It is not a peaceful time in the Dells. The young King Nash clings to his throne while rebel lords in the north and south build armies to unseat him. The mountains and forests are filled with spies and thieves and lawless men.
This is where Fire lives. With a wild, irresistible appearance and hair the color of flame, Fire is the last remaining human monster. Equally hated and adored, she has the unique ability to control minds, but she guards her power, unwilling to steal the secrets of innocent people. Especially when she has so many of her own.
Then Prince Brigan comes to bring her to King City. The royal family needs her help to uncover a plot against the king. Far away from home, Fire begins to realize there’s more to her power than she ever dreamed. Her power could save the kingdom.
If only she weren’t afraid of becoming the monster her father was.
CLACKERS! I was a bit disappointed in this book as it’s received such high praise from around the web. Graceling was one of my favorite’s last year, and many touted this book as being even better. I don’t know what book they were reading but Fire doesn’t even come close to the awesomeness of Graceling. While it is a perfectly decent story, it just didn’t live up to the hype or my expectations of it.
Fire can control minds but will only use her gift to protect herself from being harmed. She’s terrified of becoming like her monster father who used and abused his power. But when the distant Kingdom she comes from finds themselves on the brink of war, Fire must decide on whether or not to use her power to help prevent it.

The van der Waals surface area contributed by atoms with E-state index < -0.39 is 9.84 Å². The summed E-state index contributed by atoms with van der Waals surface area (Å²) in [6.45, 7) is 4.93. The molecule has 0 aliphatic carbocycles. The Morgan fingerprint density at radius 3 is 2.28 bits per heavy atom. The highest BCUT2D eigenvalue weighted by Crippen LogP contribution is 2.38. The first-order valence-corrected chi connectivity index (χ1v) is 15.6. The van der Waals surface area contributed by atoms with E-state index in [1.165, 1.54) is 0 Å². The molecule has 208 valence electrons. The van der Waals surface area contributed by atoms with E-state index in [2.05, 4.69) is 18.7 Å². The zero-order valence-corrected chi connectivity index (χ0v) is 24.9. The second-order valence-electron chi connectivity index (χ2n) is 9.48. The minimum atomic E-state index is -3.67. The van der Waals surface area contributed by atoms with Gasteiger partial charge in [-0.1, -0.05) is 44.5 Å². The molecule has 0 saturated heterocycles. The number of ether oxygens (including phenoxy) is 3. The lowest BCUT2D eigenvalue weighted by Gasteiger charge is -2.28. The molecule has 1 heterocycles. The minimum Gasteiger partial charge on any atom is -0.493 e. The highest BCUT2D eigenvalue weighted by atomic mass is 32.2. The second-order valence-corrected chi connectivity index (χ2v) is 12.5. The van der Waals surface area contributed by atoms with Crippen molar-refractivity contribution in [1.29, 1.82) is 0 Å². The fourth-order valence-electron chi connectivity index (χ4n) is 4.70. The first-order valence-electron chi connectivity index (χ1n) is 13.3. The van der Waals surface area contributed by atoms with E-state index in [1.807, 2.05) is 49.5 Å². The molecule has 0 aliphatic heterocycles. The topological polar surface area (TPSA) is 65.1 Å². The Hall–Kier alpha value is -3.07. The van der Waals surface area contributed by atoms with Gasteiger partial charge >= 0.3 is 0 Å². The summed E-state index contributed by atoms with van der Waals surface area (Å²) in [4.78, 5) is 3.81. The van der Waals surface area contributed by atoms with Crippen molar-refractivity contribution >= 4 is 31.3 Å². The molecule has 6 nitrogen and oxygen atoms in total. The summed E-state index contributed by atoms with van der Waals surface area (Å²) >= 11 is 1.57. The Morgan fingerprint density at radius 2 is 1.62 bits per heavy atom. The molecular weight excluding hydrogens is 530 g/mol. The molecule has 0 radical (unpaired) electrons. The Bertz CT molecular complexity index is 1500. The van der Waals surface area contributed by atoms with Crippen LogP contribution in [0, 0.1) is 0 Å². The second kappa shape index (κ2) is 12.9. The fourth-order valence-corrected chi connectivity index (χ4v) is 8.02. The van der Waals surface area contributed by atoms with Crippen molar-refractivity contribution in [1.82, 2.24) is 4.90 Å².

Considering that this story was supposed to be fantasy, it came off as a bit dull for me. While I was curious about Fire and her abilities, nothing ever really seemed to be happening in the book. Besides the occasional familial or relationship reveal, there was nothing of significance to keep me really interested in the story. Even Fire’s ability was not fully explored (in my opinion) and kind of confusing. Heck even Fire seemed confused about it most of the time. Sometimes she could use it, but it seemed most people knew how to guard themselves against her ability, which made me wonder what use was it really? The only time it really came in handy was towards the end when she was easing the pain of injured soldiers.
There are 461 pages in this story, and there is no real action or anything of significance going on until about 360 pages in. That’s a lot to read when only the last 100 pages contains any excitement. But while the plot didn’t really do anything for me I did enjoy some of the characters. Fire was sensitive and caring while her best friend and former lover Archer was charismatic and protective. Prince Brigan was honorable and noble beyond measure, and I became fond of Brigan’s family.
Overall this book was very meh-ish. A decent story but nothing to really get excited and shout from the rooftops about. It was just okay for me.
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Filed in: Fantasy, Reviews, Young Adult Tags: Fantasy, Kristin Cashore, Review, Young Adult